Lama was born c. 1681 in the parish of Santa Maria Formosa in Venice. She was trained initially by her father, the painter Agostino Lama. She then studied alongside a childhood friend, Giambattista Piazzetta (1682–1754), the prominent rococo painter of various religious subjects and genre paintings. Though here was debate as to whether she was a student of Giovanni Battista Piazzetta or a student who painted alongside Piazzetta at the Scuola di Antonio Molinari in Venice. However, records show that they were fellow painters, not teacher and student. As a result of learning together their styles are similar in the sharp contrasts of light and shade. They were known to be good friends, Piazzetta even painted a portrait of his friend in c.1715–20.
Lama was well known for her plain appearance, even Lama herself was well aware of this and played it up in her own self-portraits. A letter written by the Abbé Conti to Madame de Caylus in March 1728 has been very important in determining Lama's background and character. She remarks, "The poor woman is persecuted by painted, but her talent triumphs over her enemies. It is true she is as ugly as she is intelligent, but she speaks with grace and polish, so that one easily pardons her face...She lives, however, a very retired life." It also reveals that in addition to being a great painter she was gifted in mathematics, a wonderfully skilled poet, a lace maker, and an inventor. It also brings to light the opposition of male artists to the career of a woman and the prejudices regarding physical beauty, this was an issue that also confronted Rosalba Carriera.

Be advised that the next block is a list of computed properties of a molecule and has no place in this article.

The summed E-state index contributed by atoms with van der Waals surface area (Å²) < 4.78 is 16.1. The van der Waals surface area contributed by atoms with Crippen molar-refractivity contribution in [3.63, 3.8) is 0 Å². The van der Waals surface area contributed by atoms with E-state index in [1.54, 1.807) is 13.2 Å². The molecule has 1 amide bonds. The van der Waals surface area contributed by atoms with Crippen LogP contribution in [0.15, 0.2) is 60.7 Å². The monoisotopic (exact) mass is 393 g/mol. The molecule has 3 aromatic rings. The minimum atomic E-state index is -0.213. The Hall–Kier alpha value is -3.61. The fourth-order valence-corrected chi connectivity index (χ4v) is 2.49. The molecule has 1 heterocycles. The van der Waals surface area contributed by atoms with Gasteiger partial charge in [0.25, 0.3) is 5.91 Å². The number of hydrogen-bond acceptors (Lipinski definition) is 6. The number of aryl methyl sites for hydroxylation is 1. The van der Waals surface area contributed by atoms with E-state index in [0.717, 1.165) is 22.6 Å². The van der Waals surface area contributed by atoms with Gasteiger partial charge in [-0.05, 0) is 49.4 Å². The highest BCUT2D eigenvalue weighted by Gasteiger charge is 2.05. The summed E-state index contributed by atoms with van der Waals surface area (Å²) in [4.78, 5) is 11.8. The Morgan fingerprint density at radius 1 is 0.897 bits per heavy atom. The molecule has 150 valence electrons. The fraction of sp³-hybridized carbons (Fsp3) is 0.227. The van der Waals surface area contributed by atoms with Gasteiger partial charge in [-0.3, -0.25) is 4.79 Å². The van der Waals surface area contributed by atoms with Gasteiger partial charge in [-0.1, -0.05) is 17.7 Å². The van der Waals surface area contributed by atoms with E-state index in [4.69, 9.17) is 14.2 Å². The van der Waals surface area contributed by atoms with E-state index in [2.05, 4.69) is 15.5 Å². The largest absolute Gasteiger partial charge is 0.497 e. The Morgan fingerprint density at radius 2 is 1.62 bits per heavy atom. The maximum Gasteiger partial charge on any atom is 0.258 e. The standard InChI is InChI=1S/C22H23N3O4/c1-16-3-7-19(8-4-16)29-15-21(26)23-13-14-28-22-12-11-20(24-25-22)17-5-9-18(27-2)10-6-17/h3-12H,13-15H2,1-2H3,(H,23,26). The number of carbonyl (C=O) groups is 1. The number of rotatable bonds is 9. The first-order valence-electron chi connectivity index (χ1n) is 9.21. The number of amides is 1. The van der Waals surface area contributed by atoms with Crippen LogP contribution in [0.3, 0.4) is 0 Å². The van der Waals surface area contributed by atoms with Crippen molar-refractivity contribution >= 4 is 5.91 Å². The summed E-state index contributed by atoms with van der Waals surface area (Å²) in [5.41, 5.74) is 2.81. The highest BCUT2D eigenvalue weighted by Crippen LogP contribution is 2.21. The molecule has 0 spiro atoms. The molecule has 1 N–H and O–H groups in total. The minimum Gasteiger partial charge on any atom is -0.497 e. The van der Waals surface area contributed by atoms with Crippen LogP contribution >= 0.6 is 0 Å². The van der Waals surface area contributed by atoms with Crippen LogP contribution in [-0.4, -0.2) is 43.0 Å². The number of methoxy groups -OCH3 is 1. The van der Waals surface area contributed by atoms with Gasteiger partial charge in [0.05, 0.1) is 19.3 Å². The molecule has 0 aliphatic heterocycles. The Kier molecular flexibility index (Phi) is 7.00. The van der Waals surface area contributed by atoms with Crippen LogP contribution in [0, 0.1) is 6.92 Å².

Lama was active as a historical painter and poet in Venice from till after 1753. One of her pieces, a Crucifixion altarpiece remain in situ at San Vitale. She had a successful career in private and public figure painting. Giulia Lama appears to have been the first woman to break the barrier against women studying and drawing the nude figure from life. Over 200 drawings that were recently discovered clearly show that she indeed studied both male and female nude figures during her training. She had public success in a style that was typically a position held by men, giving rise to opposition from her male counterparts who were not prepared to tolerate such competition. That she was able to compete at all is amazing because painting human subjects required study of the human figure and particularly the nude figure, and most women of her era did not have access to study nudes.
As a highly trained professional, she was just as capable of painting a sensitive portrait such as, Young Man with a Turban, as she was of carrying out large, original commissions, such as altarpieces, with confidence. It is through the identification of three such altarpieces in a Venetian guidebook of 1733 that Lama's artistic personality began to be reconstructed. That she was as fully competent as the male artists with whom she competed is demonstrated by the names to which her work has been attributed. Recovery of Lama's oeuvre has required reattribution of works by not only Piazzetta, but also artists such as Federico Bencovich, Domenico Maggiotto, Francesco Capella, and Zurbarán, among others.
- Bryan, Michael (1889). Walter Armstrong and Robert Edmund Graves, ed. Dictionary of Painters and Engravers, Biographical and Critical (Volume II L-Z). York St. #4, Covent Garden, London; Original from Fogg Library, Digitized May 18, 2007: George Bell and Sons. p. 7.
- Weidemann, Christiane, Petra Larass, and Melanie Klier. 50 Women Artists You Should Know. Munich: Prestel, 2008. ISBN 9783791339566. Page 45.